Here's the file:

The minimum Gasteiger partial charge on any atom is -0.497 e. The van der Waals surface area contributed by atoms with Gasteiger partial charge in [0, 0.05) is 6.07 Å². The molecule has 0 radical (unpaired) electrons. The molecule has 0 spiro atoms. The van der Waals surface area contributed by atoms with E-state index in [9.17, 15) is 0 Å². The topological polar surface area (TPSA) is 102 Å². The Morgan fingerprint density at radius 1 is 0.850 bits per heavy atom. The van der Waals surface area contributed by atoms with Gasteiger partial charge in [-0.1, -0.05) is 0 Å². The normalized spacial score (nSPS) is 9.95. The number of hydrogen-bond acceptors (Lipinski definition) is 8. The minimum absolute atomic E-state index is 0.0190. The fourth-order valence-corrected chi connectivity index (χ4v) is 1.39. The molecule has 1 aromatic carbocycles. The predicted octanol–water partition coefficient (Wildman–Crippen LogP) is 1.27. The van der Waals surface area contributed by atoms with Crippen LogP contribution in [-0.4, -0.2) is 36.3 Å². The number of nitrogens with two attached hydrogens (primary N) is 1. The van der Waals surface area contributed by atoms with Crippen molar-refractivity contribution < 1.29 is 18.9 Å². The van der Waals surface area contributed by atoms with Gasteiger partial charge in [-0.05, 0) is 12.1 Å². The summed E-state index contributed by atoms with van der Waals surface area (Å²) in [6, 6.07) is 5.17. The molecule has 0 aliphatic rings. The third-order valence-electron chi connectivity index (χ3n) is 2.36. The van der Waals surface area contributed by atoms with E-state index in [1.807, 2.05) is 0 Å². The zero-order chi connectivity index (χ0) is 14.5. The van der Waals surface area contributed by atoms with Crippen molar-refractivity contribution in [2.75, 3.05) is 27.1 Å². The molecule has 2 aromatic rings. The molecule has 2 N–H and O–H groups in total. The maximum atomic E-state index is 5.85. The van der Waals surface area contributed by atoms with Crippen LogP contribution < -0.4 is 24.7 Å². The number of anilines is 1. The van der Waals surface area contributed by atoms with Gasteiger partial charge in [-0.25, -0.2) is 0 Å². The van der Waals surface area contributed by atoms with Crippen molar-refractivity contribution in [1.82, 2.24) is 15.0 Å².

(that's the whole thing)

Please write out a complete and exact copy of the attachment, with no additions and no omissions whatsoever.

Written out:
The minimum Gasteiger partial charge on any atom is -0.497 e. The van der Waals surface area contributed by atoms with Gasteiger partial charge in [0, 0.05) is 6.07 Å². The molecule has 0 radical (unpaired) electrons. The molecule has 0 spiro atoms. The van der Waals surface area contributed by atoms with E-state index in [9.17, 15) is 0 Å². The topological polar surface area (TPSA) is 102 Å². The Morgan fingerprint density at radius 1 is 0.850 bits per heavy atom. The van der Waals surface area contributed by atoms with Gasteiger partial charge in [-0.1, -0.05) is 0 Å². The normalized spacial score (nSPS) is 9.95. The number of hydrogen-bond acceptors (Lipinski definition) is 8. The minimum absolute atomic E-state index is 0.0190. The fourth-order valence-corrected chi connectivity index (χ4v) is 1.39. The molecule has 1 aromatic carbocycles. The predicted octanol–water partition coefficient (Wildman–Crippen LogP) is 1.27. The van der Waals surface area contributed by atoms with Crippen LogP contribution in [-0.4, -0.2) is 36.3 Å². The number of nitrogens with two attached hydrogens (primary N) is 1. The van der Waals surface area contributed by atoms with Crippen molar-refractivity contribution < 1.29 is 18.9 Å². The van der Waals surface area contributed by atoms with Gasteiger partial charge in [-0.05, 0) is 12.1 Å². The summed E-state index contributed by atoms with van der Waals surface area (Å²) in [6, 6.07) is 5.17. The molecule has 0 aliphatic rings. The third-order valence-electron chi connectivity index (χ3n) is 2.36. The van der Waals surface area contributed by atoms with E-state index in [1.807, 2.05) is 0 Å². The zero-order chi connectivity index (χ0) is 14.5. The van der Waals surface area contributed by atoms with Crippen molar-refractivity contribution in [2.75, 3.05) is 27.1 Å². The molecule has 2 aromatic rings. The molecule has 2 N–H and O–H groups in total. The maximum atomic E-state index is 5.85. The van der Waals surface area contributed by atoms with Crippen LogP contribution < -0.4 is 24.7 Å². The number of anilines is 1. The van der Waals surface area contributed by atoms with Gasteiger partial charge in [-0.25, -0.2) is 0 Å². The van der Waals surface area contributed by atoms with Crippen molar-refractivity contribution in [1.82, 2.24) is 15.0 Å².